Kayaking the Lost River

“It’s a perfect day to be on the water” I commented to my friends as we kayaked. Blue sky, light breeze, and low humidity made for a picture perfect day to explore the Lost River.

The Lost River is located in Stuart, Florida just about ¼ mile east of the intersection of I-95 and Kanner Highway (76).  Exit the interstate, go East and you’ll drive right over it.

Today, my friends and I put in at a little park just the other side of the river. This park has a boat ramp and a dock so it’s easy to load/unload kayaks and canoes.

We left from the boat dock and headed toward the west. At first glance, the river appears to be brown or even black in color. In the shallow portions, you can see the river is actually a tea color; which comes from tannins, a natural color caused by decaying plant material.

The first 20 minutes or so of leisure paddling takes us through the neighborhood and the view is mainly houses on the river. The homes are nice, but old style with an emphasis on enjoying the river rather than seeing who has the biggest home.

Once past that section, the river turns into the natural oasis.  The banks are thick with lush trees including oak, palm and other varieties of green vegetation. The bank is so covered with foliage in most places that disembarking would require hacking a path. So for our breaks, we ‘d find an overhanging tree and hang out in the shade.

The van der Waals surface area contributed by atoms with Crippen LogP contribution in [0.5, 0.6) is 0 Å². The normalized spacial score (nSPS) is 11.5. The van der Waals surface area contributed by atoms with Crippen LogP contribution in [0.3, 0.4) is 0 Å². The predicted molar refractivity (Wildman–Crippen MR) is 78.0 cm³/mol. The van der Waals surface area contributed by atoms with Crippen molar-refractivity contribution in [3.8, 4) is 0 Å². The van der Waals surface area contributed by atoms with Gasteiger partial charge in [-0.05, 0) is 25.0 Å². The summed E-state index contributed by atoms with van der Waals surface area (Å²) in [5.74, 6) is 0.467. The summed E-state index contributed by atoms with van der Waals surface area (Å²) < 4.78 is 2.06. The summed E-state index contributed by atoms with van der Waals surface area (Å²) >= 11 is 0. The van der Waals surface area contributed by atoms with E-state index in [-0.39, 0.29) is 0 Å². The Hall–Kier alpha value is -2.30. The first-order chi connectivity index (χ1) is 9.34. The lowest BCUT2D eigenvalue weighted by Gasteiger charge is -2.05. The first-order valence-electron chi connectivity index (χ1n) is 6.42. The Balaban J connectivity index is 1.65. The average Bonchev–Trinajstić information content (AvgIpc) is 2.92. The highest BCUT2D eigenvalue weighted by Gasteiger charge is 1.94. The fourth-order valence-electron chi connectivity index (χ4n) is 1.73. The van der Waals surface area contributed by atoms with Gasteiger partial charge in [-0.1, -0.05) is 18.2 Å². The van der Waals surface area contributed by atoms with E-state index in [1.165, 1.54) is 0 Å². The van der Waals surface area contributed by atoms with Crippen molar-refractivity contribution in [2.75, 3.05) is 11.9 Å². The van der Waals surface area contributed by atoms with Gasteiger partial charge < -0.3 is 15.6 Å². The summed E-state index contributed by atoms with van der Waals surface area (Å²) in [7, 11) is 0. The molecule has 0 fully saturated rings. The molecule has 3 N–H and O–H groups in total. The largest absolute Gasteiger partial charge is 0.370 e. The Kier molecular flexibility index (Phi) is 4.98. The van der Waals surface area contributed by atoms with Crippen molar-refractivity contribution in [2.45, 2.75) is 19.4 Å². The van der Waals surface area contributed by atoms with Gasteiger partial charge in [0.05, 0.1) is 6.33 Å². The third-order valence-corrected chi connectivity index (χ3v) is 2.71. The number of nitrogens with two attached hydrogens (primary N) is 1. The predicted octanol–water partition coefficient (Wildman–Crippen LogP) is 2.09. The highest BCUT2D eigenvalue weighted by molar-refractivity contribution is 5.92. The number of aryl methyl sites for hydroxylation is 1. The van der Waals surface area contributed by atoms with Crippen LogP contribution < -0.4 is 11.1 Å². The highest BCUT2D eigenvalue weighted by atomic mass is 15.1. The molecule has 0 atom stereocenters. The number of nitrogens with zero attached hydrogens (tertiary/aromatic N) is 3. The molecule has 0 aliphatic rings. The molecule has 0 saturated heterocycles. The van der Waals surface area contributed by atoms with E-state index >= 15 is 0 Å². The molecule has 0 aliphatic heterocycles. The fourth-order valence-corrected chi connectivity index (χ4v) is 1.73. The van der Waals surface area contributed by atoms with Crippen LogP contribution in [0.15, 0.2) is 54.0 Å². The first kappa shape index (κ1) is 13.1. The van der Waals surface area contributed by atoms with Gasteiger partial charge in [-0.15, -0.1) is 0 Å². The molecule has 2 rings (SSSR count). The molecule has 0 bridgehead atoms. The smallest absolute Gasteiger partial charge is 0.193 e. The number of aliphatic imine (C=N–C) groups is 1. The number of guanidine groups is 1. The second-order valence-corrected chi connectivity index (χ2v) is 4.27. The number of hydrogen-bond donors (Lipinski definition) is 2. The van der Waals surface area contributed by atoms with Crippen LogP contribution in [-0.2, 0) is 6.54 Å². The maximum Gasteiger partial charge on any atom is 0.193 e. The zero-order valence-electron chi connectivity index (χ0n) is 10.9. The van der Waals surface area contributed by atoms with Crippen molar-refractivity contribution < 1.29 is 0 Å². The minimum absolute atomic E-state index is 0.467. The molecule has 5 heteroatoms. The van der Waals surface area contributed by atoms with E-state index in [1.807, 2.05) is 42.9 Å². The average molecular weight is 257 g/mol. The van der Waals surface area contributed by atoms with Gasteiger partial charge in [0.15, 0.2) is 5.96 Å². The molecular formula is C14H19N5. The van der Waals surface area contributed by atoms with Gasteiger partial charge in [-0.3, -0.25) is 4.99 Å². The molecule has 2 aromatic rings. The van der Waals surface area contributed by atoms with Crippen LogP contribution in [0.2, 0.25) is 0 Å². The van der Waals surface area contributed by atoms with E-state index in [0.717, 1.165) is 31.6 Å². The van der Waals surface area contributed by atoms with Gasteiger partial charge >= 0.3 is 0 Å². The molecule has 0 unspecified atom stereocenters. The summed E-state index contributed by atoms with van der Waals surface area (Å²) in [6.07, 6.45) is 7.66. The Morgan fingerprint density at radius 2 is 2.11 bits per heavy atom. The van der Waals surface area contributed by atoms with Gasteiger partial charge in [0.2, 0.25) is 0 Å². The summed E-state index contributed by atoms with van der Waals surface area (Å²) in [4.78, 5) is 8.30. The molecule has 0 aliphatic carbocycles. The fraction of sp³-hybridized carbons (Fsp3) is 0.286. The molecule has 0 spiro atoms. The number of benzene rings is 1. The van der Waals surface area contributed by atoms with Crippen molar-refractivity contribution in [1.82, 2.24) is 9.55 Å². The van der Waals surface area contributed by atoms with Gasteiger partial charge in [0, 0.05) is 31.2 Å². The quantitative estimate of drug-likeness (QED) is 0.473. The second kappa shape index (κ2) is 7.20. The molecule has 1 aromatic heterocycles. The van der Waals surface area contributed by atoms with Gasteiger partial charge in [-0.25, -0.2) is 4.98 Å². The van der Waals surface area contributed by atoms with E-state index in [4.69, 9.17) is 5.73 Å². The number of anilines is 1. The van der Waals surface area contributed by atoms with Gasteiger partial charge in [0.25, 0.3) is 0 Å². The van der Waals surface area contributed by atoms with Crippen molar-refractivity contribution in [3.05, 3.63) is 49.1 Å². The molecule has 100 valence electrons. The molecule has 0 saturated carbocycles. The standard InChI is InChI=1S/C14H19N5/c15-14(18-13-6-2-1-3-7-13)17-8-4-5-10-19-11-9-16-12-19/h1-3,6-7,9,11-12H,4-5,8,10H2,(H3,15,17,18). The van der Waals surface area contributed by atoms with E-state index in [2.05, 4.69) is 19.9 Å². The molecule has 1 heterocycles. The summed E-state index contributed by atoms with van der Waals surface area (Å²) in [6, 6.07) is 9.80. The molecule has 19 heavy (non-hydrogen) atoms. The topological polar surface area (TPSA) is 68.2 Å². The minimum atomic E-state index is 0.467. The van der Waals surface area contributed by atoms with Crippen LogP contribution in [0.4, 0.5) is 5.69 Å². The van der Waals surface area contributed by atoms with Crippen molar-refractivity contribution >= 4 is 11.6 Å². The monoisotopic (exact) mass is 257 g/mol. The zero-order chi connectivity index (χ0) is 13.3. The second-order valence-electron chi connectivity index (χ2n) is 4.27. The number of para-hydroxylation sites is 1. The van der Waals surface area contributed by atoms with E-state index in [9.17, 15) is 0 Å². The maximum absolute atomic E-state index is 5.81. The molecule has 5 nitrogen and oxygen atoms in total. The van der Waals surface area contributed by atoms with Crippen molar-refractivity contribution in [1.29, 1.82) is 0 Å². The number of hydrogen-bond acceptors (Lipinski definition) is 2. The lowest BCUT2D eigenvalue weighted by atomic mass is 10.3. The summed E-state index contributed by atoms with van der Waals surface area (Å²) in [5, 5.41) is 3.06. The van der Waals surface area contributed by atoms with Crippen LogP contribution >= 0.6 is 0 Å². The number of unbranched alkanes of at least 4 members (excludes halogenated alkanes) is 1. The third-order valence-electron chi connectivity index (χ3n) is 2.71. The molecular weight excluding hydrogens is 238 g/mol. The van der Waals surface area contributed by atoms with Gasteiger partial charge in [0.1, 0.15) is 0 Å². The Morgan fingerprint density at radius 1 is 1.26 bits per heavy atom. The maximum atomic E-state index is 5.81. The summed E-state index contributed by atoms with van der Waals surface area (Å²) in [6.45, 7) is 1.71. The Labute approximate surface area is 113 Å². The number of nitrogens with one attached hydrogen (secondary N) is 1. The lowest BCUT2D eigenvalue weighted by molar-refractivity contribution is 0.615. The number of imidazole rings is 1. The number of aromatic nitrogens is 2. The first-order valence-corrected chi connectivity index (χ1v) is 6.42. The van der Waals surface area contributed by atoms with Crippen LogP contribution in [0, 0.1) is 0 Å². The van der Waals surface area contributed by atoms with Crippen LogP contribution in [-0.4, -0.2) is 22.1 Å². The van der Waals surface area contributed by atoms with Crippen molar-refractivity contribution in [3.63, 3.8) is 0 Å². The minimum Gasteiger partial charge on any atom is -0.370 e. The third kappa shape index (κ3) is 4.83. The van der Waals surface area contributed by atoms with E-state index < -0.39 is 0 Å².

Like most adventures, there are multiple paths and the river is no exception.  Staying left through a couple of forks takes us further down the river. One of the forks we went right and paddled  around a lush,  tree covered island that had a landing area. It appeared big enough to pitch a tent or just have lunch.  We all agreed that’d be a fun place to pitch camp with some friends.

We continued down the river for about half an hour and then turned around. The river continued on, but the afternoon was fading  fast.

As we paddled toward the launching area, we spotted a large alligator sunning itself on the bank. My kayak is nine feet and this gator wasn’t much shorter from snout to tail. However , it was high up and far enough away to paddle up and get a few pictures.

My friends thought it was asleep, but as I kayaked around I saw his eyes open. As they drifted closer for a picture, the large gator ran down the bank and dove into the water right in front of my kayak!  Can you say back paddle? I can and I did!!

The gator swam down the river for a bit, then went under and that’s the last we saw of him. Unless someone has been illegally feeding gators, they generally will run away first. However, when dealing with anything that can and will eat you, it’s best to err on the side of caution.

We made it back safe and dry and agreed that next time we’ll leave earlier so we have more time for exploration.  This is one of those cool places that is just a few miles from home. Next time you’re out roaming, check out some of those “forgotten” places that are just down the street. You might just have your own Lost River begging for exploration.

Here’s a short video of the excursion: http://youtu.be/QSP-DNUekoA